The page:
Best Western has announced that it could open its hotels as quarantine facilities within two days.
Chief executive Rob Paterson said: “We could turn this around within 24 to 48 hours for an open hotel, and a bit longer for an unopened hotel.”
Mr Paterson told BBC Breakfast: “Through our project with the NHS supporting discharge patients, we’ve got the protocols and the whole infection control management side of things taken care of.”
He added that it would be an “entirely contactless and quite a sterile experience” for guests.
The news comes as the Government is set to announce that some incoming passengers will be subject to Australia- and New Zealand-style quarantine arrangements. The Cabinet coronavirus operations committee will meet today to finalise plans that will cost passengers up to £1,500 for 10 days self-isolating, with meals served in their rooms and supervised by private security guards.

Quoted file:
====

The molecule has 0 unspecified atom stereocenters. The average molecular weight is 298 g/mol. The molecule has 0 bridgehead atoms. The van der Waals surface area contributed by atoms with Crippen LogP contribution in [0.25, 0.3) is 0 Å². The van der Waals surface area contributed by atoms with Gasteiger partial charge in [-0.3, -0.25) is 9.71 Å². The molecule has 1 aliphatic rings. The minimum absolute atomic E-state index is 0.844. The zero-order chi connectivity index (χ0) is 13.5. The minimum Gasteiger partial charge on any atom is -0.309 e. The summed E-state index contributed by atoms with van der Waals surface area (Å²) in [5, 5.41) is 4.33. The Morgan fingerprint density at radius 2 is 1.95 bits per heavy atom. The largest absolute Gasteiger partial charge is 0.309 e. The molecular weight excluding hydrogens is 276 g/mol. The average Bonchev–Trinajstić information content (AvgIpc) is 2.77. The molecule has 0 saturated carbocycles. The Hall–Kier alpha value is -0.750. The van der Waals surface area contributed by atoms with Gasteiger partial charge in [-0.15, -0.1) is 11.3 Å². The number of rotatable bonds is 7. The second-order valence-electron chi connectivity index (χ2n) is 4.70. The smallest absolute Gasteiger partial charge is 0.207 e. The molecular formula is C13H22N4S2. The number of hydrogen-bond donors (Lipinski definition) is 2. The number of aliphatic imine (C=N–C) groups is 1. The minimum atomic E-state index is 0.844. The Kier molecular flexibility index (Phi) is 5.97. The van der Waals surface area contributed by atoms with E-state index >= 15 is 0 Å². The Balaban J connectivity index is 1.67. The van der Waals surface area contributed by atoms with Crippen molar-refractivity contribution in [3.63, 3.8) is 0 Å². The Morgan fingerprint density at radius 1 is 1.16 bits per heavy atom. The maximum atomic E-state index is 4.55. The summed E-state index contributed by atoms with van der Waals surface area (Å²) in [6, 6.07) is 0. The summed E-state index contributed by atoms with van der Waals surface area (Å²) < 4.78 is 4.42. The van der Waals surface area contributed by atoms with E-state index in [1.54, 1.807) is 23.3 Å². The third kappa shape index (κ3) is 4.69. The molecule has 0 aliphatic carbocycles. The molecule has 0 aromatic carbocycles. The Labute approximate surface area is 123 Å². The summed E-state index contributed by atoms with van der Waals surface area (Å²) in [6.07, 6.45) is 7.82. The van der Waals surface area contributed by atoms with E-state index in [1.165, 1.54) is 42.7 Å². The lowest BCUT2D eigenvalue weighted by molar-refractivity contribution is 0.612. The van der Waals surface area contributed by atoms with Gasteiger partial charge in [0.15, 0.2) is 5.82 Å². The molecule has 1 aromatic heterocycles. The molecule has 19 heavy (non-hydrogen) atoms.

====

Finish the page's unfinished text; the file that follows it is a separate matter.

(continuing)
The airline industry has sounded the alarm over the plans to introduce quarantine hotels. In a joint statement, Karen Dee, chief executive of the Airport Operators Association and Tim Alderslade, chief executive of Airlines UK, said that Britain already had “some of the highest levels of restrictions in the world” and that the “impact of further measures would be catastrophic.”
Meanwhile, new data from YouGov suggests that the public is overwhelmingly supportive of introducing a temporary hotel quarantine system, with 87 per cent of those polled saying they agreed with the measure.
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